WORLD HEALTH DAY 2024: Combined Efforts Needed To Fight Non Communicable Diseases in Uganda

WORLD HEALTH DAY 2024: Combined Efforts Needed To Fight Non Communicable Diseases in Uganda

World Health Day 2024: Health Challenges in Uganda – Malaria, HIV/AIDS, Child Survival | PLANE

World Health Day 2024: Tackling Health Challenges in Uganda

By Tshepo Tlhacoane, South Africa

World Health Day 2024 Uganda

At PLATFORM for the NEEDY (PLANE), we join the international community in commemorating World Health Day 2024. The theme for this year is ‘My Health, My Right’, emphasizing the importance of access to health services. According to the World Health Organization (WHO), in 2021, 4.5 billion people lacked full coverage of essential health services.

The right to health is fundamental and interconnected with other human rights such as the right to life, human dignity, and equality. Over 140 countries recognize health as a human right in their constitutions. On this day, PLANE celebrates progress and highlights areas for improvement in Uganda.

Health Challenges in Uganda

Communicable and Non-Communicable Diseases

Uganda faces a dual burden of communicable and non-communicable diseases. In 2016, the leading causes of death included HIV/AIDS, TB, malaria, respiratory tract infections, and diarrheal diseases. WHO reported that in 2019, non-communicable diseases accounted for 36% of deaths in Uganda.


Malaria Prevention and Control in UgandaCreating awareness in the community about malaria prevention and control using drama. Drama attracts masses, educates, and entertains.

Uganda has one of the highest rates of malaria globally, accounting for 4% of all malaria cases. WHO statistics indicate that Uganda had 13 million malaria cases in 2021, resulting in 19,663 deaths.

Malaria adversely affects health, education, and the economy. A Ministry of Health study showed malaria-related absenteeism accounts for up to 50% of school absences. Malaria cost the Ugandan economy over $1.3 billion in 2020.

Vulnerable groups such as pregnant women and children under five are disproportionately affected by malaria.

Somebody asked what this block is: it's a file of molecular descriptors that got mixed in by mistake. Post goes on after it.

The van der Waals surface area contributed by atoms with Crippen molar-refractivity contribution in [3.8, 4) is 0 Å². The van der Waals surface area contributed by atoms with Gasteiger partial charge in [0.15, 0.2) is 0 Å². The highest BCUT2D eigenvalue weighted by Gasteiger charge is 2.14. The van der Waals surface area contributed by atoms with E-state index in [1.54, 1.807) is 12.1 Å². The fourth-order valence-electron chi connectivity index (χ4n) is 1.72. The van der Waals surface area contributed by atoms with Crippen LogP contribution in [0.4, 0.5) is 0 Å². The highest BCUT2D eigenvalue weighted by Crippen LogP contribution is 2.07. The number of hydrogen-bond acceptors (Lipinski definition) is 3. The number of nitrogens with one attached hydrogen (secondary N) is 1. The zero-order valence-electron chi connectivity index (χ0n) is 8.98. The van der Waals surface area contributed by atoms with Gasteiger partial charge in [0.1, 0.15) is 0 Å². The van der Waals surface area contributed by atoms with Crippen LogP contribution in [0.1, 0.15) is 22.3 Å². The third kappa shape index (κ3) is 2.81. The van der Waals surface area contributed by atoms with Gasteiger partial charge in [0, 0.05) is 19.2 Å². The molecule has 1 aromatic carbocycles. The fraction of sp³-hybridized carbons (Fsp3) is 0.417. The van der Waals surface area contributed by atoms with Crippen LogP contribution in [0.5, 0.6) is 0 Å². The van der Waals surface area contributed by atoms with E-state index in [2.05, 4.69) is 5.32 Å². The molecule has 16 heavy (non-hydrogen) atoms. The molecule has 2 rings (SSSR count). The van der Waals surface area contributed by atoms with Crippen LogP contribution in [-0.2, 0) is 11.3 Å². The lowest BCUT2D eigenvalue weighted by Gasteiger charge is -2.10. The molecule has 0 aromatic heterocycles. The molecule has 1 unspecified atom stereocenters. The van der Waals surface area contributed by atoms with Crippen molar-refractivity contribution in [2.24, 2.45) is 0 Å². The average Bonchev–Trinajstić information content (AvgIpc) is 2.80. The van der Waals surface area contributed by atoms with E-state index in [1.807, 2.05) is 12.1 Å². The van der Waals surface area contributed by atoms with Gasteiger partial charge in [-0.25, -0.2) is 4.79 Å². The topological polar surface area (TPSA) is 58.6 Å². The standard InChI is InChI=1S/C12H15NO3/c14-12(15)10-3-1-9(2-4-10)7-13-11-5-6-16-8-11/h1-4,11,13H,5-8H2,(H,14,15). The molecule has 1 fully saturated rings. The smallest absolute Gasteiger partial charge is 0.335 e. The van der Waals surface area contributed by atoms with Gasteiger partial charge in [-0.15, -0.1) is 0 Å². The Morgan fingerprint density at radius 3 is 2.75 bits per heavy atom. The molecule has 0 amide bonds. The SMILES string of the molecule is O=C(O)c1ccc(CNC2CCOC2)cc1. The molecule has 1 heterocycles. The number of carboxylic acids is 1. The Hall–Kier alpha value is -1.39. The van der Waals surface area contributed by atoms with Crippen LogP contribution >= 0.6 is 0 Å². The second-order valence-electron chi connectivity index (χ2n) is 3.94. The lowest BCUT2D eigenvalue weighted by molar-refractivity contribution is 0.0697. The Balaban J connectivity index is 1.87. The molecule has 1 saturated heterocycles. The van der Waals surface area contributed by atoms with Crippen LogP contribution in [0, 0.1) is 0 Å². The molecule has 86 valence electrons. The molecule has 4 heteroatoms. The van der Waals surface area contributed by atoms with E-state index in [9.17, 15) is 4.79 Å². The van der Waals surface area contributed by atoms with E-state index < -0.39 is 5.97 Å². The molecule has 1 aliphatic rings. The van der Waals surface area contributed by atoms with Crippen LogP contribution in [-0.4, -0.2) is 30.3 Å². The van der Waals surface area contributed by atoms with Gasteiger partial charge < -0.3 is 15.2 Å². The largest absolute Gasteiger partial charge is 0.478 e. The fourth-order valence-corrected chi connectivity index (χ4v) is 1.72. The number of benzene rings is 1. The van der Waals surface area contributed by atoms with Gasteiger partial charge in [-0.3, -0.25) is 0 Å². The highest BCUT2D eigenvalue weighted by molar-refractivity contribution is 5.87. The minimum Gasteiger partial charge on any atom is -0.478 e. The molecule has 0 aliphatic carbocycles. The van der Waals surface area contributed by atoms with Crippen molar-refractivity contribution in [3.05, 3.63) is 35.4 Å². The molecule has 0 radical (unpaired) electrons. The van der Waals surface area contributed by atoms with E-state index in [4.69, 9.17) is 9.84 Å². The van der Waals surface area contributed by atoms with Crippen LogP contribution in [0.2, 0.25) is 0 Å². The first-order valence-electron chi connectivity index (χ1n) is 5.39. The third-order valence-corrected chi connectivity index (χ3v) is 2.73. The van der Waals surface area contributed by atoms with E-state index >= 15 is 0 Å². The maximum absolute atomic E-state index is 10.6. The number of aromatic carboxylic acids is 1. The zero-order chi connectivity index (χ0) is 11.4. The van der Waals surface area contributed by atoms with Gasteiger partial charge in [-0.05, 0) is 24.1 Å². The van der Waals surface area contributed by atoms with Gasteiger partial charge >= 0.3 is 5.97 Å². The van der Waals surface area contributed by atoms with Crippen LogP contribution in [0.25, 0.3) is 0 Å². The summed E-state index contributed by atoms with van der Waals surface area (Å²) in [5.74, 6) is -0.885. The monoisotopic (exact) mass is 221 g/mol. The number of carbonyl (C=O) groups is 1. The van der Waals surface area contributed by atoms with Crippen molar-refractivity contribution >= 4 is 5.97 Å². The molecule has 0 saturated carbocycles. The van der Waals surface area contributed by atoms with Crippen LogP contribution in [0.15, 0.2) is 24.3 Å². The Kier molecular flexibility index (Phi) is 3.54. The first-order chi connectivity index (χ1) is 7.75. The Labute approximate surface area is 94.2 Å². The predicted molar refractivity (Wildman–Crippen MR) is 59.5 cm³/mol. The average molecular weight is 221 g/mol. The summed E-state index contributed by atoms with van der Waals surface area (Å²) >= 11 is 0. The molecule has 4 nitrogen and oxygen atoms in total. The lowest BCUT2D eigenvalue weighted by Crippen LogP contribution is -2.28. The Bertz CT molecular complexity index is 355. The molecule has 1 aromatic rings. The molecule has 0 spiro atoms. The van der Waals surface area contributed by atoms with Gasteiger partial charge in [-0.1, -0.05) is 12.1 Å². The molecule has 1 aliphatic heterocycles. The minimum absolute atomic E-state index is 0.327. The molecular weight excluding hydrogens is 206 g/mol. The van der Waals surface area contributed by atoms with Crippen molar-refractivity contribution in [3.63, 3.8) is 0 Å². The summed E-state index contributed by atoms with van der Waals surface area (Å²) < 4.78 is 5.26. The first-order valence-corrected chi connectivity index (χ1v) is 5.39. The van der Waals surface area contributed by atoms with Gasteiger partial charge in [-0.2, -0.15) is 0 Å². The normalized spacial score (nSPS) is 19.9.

Malaria Awareness Campaign in Uganda


Uganda has between 1.2 and 1.4 million people living with HIV, with 52,000 new cases and 17,000 deaths reported in the latest cycle.

Women in Uganda contract HIV at nearly twice the rate of men, with 30,000 new cases among women compared to 16,000 among men. Overall, women make up an estimated 860,000 of the total HIV cases, while men account for 500,000.

Despite challenges such as stigma, Uganda is making progress in reducing HIV numbers, with over 1.2 million people receiving antiretroviral therapy (ART) in 2021. Uganda is close to achieving the UNAIDS 95-95-95 goals, with recent statistics showing 89-92-95.

Child Survival

Child survival rates in Uganda have improved between 2015 and 2021, but the country still falls short of Sustainable Development Goal (SDG) targets. Neonatal death rates decreased from 22 per 1000 births to 19 per 1000, but remain above the SDG target of 12 per 1000.

Under-5 mortality rates dropped from 56 to 42 per 1000 live births, still above the SDG target of 25 per 1000.


PLANE commends the Government of Uganda and its partners for their efforts in realizing the right to health. We urge them to continue and enhance their efforts to ensure health rights for more people. PLANE will keep supporting the community with food to promote physical and mental development and running awareness campaigns on various health issues in Uganda.

For more information, visit the World Health Organization and our official website.

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